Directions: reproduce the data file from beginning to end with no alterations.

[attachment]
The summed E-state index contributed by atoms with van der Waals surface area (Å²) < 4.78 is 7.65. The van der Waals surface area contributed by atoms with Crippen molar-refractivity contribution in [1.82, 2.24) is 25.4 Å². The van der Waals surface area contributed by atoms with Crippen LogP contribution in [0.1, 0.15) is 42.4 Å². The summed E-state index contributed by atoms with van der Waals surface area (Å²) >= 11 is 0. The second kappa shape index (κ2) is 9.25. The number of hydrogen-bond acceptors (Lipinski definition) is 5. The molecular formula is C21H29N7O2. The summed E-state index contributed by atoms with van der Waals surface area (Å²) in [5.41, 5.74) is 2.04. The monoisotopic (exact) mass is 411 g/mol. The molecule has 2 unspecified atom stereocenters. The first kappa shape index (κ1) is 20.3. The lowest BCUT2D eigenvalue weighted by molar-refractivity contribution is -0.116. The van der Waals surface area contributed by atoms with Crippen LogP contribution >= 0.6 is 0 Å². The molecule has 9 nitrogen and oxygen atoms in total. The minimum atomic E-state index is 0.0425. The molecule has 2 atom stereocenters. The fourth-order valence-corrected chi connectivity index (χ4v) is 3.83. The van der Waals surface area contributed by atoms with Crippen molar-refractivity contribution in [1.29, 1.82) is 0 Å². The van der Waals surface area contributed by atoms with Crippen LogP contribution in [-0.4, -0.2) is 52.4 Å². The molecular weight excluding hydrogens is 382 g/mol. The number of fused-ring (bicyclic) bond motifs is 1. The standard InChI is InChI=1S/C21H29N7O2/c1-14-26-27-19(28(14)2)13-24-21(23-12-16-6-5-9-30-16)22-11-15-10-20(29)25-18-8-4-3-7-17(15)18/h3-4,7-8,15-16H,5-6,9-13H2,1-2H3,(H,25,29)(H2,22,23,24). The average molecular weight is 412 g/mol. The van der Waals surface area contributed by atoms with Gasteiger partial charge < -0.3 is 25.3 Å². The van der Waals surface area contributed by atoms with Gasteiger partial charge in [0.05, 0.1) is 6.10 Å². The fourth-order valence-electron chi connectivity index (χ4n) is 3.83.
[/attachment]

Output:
The summed E-state index contributed by atoms with van der Waals surface area (Å²) < 4.78 is 7.65. The van der Waals surface area contributed by atoms with Crippen molar-refractivity contribution in [1.82, 2.24) is 25.4 Å². The van der Waals surface area contributed by atoms with Crippen LogP contribution in [0.1, 0.15) is 42.4 Å². The summed E-state index contributed by atoms with van der Waals surface area (Å²) >= 11 is 0. The second kappa shape index (κ2) is 9.25. The number of hydrogen-bond acceptors (Lipinski definition) is 5. The molecular formula is C21H29N7O2. The summed E-state index contributed by atoms with van der Waals surface area (Å²) in [5.41, 5.74) is 2.04. The monoisotopic (exact) mass is 411 g/mol. The molecule has 2 unspecified atom stereocenters. The first kappa shape index (κ1) is 20.3. The lowest BCUT2D eigenvalue weighted by molar-refractivity contribution is -0.116. The van der Waals surface area contributed by atoms with Crippen LogP contribution >= 0.6 is 0 Å². The molecule has 9 nitrogen and oxygen atoms in total. The minimum atomic E-state index is 0.0425. The molecule has 2 atom stereocenters. The fourth-order valence-corrected chi connectivity index (χ4v) is 3.83. The van der Waals surface area contributed by atoms with Crippen molar-refractivity contribution in [1.29, 1.82) is 0 Å². The van der Waals surface area contributed by atoms with Crippen LogP contribution in [-0.4, -0.2) is 52.4 Å². The molecular weight excluding hydrogens is 382 g/mol. The number of fused-ring (bicyclic) bond motifs is 1. The standard InChI is InChI=1S/C21H29N7O2/c1-14-26-27-19(28(14)2)13-24-21(23-12-16-6-5-9-30-16)22-11-15-10-20(29)25-18-8-4-3-7-17(15)18/h3-4,7-8,15-16H,5-6,9-13H2,1-2H3,(H,25,29)(H2,22,23,24). The average molecular weight is 412 g/mol. The van der Waals surface area contributed by atoms with Gasteiger partial charge < -0.3 is 25.3 Å². The van der Waals surface area contributed by atoms with Gasteiger partial charge in [0.05, 0.1) is 6.10 Å². The fourth-order valence-electron chi connectivity index (χ4n) is 3.83.